C) Physical books will surely become much rarer in the marketplace. Mass market paperbacks, which have been declining for years anyway, will probably disappear, as will hardbacks for mysteries, thrillers, “ romance fiction,” etc. Such books, which only rarely end up in permanent collections, either private or public, will probably only be available as e-books within a few years. Hardback and trade paperbacks for “serious” nonfiction and fiction will surely last longer. Perhaps it will become the mark of an author to reckon with that he or she is still published in hard copy.
D) As for children’s books, who knows? Children’s books are like dog food in that the purchasers are not the consumers, so the market (and the marketing) is inherently strange.
E) For clues to the book's future. Jet's look at some examples of technological change and see what happened to the old technology.
F) One technology replaces another only because the new technology is better, cheaper, or both. The greater the difference, the sooner and more thoroughly the new technology replaces the old. Printing with moveable type on paper dramatically reduced the cost of producing a book compared with the old-fashioned ones handwritten on vellum, which comes from sheepskin. A Bible—to be sure, a long book—required vellum made from 300 sheepskins and countless man-hours of labor. Before printing arrived, a Bible cost more than a middle-class house. There were perhaps 50 000 books in all of Europe in 1450. By 1500 there were 10 million.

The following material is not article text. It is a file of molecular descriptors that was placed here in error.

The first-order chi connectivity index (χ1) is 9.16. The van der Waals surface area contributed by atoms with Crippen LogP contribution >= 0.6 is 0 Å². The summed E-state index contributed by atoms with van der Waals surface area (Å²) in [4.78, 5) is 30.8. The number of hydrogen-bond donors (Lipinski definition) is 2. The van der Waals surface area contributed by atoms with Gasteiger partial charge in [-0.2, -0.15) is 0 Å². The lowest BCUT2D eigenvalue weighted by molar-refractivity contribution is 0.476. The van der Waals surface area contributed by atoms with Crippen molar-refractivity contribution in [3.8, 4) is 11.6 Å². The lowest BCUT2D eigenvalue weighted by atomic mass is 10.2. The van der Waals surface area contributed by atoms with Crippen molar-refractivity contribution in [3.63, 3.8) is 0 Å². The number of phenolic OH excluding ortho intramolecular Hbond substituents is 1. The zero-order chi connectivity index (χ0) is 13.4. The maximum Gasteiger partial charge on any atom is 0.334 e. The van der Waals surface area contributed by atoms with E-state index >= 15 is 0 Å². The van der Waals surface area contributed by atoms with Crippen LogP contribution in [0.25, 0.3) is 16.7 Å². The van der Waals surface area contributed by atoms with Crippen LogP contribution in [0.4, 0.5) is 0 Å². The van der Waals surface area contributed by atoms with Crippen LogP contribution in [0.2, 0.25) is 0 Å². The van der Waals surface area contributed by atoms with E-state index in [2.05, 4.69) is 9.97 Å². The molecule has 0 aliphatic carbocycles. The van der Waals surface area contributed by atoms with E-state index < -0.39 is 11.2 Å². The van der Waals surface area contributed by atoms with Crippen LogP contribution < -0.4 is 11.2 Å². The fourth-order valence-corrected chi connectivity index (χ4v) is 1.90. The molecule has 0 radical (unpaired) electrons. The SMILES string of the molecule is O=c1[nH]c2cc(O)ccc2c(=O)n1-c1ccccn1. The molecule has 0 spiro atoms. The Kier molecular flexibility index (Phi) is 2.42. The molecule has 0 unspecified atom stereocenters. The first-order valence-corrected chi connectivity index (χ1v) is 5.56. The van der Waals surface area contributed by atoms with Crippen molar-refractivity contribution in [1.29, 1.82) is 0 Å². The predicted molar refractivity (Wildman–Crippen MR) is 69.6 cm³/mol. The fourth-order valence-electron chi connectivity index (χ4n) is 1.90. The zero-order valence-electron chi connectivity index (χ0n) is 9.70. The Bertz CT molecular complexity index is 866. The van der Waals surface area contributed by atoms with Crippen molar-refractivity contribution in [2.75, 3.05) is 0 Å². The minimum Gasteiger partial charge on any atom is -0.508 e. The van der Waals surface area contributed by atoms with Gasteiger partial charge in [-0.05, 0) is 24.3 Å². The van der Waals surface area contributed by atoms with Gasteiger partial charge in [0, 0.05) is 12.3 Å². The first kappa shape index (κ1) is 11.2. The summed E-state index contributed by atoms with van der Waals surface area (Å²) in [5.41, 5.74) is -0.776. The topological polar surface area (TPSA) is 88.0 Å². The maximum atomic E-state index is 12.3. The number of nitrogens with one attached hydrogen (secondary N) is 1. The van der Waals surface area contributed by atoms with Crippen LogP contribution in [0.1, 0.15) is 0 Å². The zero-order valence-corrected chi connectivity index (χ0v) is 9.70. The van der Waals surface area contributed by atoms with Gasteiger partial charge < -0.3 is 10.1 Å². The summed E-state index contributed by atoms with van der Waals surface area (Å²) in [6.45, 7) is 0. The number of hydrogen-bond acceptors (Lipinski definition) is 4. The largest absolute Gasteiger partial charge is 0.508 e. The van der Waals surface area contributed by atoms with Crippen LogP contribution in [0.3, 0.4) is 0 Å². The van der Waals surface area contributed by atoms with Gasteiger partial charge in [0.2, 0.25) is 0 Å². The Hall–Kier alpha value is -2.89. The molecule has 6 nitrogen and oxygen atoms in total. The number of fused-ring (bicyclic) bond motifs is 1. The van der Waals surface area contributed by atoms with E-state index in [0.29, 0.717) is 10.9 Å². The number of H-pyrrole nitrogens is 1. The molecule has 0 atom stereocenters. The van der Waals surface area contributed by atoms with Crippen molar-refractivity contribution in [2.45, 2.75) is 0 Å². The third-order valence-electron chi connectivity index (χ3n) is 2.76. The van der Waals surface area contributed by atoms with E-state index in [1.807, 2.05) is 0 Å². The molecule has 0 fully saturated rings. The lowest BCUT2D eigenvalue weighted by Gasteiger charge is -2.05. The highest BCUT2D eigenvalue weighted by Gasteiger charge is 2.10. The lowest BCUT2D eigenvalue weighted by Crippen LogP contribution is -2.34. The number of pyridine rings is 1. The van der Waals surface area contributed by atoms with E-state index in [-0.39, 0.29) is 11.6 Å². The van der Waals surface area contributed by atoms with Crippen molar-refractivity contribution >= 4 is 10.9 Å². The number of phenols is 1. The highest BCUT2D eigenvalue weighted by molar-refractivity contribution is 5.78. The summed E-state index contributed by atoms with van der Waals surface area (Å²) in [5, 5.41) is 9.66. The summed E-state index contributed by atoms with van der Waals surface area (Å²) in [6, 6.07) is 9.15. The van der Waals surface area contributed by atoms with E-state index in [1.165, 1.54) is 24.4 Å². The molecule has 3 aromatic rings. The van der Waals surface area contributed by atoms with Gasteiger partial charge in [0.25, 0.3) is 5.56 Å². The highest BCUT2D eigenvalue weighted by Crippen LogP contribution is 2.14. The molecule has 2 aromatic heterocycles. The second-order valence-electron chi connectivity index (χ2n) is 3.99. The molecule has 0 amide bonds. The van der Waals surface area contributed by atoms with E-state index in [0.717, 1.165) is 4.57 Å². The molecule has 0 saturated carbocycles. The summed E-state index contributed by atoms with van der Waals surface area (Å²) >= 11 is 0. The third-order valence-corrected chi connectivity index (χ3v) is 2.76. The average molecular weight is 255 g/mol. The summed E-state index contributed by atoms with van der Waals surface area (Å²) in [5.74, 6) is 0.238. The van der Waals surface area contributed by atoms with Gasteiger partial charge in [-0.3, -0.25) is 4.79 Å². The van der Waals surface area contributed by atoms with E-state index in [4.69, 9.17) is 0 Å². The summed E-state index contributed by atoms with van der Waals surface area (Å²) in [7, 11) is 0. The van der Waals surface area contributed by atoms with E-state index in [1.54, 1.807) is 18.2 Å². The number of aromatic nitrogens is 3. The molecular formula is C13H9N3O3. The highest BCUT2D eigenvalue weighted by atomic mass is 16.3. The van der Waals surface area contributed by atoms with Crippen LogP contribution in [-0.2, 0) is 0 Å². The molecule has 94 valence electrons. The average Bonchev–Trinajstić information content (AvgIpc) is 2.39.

G) But while printing quickly caused the handwritten book to die out. handwriting lingered on(继续存在)well into the 16th century. Very special books are still occasionally produced on vellum, but they are one-of-a-kind show pieces.
H) Sometimes a new technology doesn't drive the old one out. but only parts of it while forcing the rest to evolve. The movies were widely predicted to drive live theater out of the marketplace, but they didn't, because theater turned out to have qualities movies could not reproduce. Equally, TV was supposed to replace movies but, again, did not.
I) Movies did, however, fatally impact some parts of live theater. An while TV didn't kill movies, it did kill second-rate pictures, shorts, and cartoons.
J) Nor did TV kill radio. Comedy and drama shows (“Jack Benny,” "Amos and Andy.” “The Shadow”)all migrated to television. But because you can't drive a car and watch television at the same time, rush hour became radio's prime time, while music, talk, and news radio greatly enlarged their audiences. Radio is today a very different business than in the late 1940s and a much larger one.